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LIfBi Lectures: pairfam panel focuses on family relationships

For 15 years, the pairfam study has been offering a unique potential to analyze how relationships of couples and generations develop in different stages of their lives. Prof. Dr. Sabine Walper—Vice Director of the German Youth Institute, co-initiator, and co-PI (Principal Investigator) of pairfam—introduced the design and the various possibilities of the panel during her LIfBi Lecture. In her presentation, she also gave an account of the recent additional survey in response to the corona pandemic, which—like the additional survey in the National Education Panel Study (NEPS)—assesses the burden on families and changes in the family climate.

When pairfam (“Panel Analysis of Intimate Relationships and Family Dynamics”) was launched in 2008 with around 12,000 participants (“anchor respondents”), the multidisciplinary panel closed a gap in the German research landscape: Although there were already many smaller longitudinal studies at the time, there was no large-scale longitudinal study to comprehensively survey and research partnership and family living conditions, intergenerational relationships, child development, and parenthood. In addition to the anchor persons from four cohorts born between 1971 and 2003, data on their reference persons—that is, partners, parents, and children of the interviewees, are also collected in the annual survey waves. There are plans for a total of 14 survey waves up to 2021 with the three starting cohorts and one follow-up cohort (2018/19).

Types of engagement and educational aspiration

By way of example, Sabine Walper presented to the audience of her online lecture four publications in which data from pairfam were used, thus showcasing the thematically diverse research potential of the DFG-funded panel. One of these studies on the relationship between parent-child relationships and the educational paths of children has a significant overlap with one of LIfBi’s main research foci. Specifically, using the data of 469 children aged between 8 and 16 years, the question was examined of how the emotional closeness of children to their parents influences their access to academic education, besides parents’ academic orientation. In this case, the scientists concluded that the academic orientation of parents only contributes to better school performance if the children have a high level of attachment to their parents. “A strong bond and familiarity is a key factor for the educational success of children,” said Walper.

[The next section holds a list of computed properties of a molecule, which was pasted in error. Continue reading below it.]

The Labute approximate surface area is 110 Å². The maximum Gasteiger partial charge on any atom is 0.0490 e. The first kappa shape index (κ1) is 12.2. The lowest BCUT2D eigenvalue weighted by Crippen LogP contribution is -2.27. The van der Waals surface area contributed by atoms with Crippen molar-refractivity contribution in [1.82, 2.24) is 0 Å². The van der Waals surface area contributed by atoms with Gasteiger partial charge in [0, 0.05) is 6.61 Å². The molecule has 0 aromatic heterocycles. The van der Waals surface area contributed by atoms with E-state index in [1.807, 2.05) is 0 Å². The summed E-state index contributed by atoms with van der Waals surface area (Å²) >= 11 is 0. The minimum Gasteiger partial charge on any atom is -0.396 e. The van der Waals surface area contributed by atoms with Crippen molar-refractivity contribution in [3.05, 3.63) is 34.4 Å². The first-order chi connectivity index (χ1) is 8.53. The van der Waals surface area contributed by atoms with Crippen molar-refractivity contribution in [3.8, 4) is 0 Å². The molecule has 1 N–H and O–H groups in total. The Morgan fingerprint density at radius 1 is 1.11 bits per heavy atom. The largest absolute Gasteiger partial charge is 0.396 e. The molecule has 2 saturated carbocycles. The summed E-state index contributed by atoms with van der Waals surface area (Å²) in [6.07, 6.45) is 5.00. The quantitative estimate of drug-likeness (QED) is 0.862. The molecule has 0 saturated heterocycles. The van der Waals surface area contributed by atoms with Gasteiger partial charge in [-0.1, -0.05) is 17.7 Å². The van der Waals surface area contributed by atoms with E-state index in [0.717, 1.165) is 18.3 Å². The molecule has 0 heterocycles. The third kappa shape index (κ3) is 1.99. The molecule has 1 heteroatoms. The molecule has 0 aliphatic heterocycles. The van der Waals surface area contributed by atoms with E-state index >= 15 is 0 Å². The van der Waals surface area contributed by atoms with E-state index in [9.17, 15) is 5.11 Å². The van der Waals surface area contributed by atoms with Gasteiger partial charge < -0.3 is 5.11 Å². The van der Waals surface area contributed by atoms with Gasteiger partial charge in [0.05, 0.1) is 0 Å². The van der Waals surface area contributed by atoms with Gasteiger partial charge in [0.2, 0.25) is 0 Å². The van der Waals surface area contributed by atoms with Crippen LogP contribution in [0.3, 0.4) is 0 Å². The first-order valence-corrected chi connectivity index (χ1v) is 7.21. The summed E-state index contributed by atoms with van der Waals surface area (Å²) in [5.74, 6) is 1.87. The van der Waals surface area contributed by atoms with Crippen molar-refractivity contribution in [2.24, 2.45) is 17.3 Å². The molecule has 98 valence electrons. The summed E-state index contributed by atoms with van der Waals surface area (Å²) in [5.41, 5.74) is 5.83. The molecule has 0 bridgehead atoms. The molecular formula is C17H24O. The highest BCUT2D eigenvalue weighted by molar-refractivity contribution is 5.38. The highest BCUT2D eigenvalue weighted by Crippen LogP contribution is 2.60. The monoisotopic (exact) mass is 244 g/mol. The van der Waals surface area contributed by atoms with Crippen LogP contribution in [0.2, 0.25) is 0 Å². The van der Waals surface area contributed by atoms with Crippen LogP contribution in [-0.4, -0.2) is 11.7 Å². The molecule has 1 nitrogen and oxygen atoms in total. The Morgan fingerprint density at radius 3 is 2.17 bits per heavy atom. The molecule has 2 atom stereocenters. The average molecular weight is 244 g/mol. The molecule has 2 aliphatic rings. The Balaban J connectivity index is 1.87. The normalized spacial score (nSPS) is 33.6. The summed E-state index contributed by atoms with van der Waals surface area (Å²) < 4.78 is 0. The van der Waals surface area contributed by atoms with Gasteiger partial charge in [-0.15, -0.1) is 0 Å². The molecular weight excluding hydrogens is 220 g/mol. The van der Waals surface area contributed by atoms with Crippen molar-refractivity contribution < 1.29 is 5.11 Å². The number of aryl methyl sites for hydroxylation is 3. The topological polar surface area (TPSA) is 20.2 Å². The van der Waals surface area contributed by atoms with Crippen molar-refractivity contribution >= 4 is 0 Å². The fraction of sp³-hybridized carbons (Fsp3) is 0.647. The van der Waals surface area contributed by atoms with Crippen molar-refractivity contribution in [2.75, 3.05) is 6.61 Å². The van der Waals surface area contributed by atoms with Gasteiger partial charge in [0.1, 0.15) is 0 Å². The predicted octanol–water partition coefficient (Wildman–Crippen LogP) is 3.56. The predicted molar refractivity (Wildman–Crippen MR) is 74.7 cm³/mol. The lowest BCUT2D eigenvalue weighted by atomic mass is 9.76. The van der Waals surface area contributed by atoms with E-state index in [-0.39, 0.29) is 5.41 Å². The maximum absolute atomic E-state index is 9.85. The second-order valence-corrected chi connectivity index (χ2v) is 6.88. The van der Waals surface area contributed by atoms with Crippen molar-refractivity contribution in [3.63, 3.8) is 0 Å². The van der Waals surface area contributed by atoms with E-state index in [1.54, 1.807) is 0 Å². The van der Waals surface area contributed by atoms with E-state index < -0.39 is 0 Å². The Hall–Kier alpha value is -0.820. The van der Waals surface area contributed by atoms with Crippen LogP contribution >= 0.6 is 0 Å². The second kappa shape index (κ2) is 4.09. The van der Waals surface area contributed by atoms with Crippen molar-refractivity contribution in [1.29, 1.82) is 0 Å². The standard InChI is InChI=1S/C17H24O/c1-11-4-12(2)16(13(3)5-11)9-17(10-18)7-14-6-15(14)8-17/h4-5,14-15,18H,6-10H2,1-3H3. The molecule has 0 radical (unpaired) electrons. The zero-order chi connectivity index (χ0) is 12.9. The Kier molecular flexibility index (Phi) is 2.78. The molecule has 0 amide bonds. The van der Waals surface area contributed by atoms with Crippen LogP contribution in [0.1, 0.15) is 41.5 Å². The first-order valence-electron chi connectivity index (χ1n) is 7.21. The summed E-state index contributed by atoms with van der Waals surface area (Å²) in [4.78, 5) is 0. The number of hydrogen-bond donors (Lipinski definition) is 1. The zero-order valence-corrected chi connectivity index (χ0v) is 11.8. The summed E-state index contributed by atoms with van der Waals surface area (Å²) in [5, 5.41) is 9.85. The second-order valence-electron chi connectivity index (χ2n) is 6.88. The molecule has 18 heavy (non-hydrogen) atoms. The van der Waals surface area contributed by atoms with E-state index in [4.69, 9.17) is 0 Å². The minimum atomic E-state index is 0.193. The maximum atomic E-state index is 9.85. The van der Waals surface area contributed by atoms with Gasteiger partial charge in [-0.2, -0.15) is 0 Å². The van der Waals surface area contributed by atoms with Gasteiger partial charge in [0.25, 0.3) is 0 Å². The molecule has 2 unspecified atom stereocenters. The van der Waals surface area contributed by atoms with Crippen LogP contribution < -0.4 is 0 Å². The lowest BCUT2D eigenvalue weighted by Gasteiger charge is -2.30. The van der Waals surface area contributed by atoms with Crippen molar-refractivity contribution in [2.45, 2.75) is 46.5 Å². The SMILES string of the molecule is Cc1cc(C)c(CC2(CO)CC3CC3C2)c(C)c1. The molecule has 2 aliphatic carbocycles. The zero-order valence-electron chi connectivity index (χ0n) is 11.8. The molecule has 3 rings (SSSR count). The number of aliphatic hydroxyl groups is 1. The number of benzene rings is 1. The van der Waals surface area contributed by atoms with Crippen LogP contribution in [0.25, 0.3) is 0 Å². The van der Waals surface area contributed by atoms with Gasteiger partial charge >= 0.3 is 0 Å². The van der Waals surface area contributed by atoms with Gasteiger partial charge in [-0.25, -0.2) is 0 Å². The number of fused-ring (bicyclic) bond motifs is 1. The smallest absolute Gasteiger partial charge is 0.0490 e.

Families in times of corona

Just like the network of the National Education Panel Study (NEPS), the pairfam team has taken the current corona crisis as an opportunity to conduct an additional survey, whose preliminary results Walper presented in her lecture. Thus, 2,670 anchor respondents were interviewed about changes in the family climate from the second quarter of 2020. The respondents described both positive and negative effects of living in times of corona. A slight majority of respondents believe that the crisis has positive aspects for family life, for example, a strengthening of the inter-family feeling of unity. However, the additional survey also made it clear that the additional stress of child care due to the closing of schools and daycare centers has been shouldered mainly by one parent only, in the majority of cases the mothers. It is mostly fathers who report on joint care arrangements. Homeschooling is also sometimes viewed negatively, especially by the children themselves. In this regard, the majority of children report that learning at home works worse than at school—a perspective that their parents surprisingly do not share to the same extent. “The exciting question is how long the effects of the corona crisis are going to continue,” Walper concluded in her presentation with a view to future surveys and the analyses planned by the pairfam study and by NEPS (


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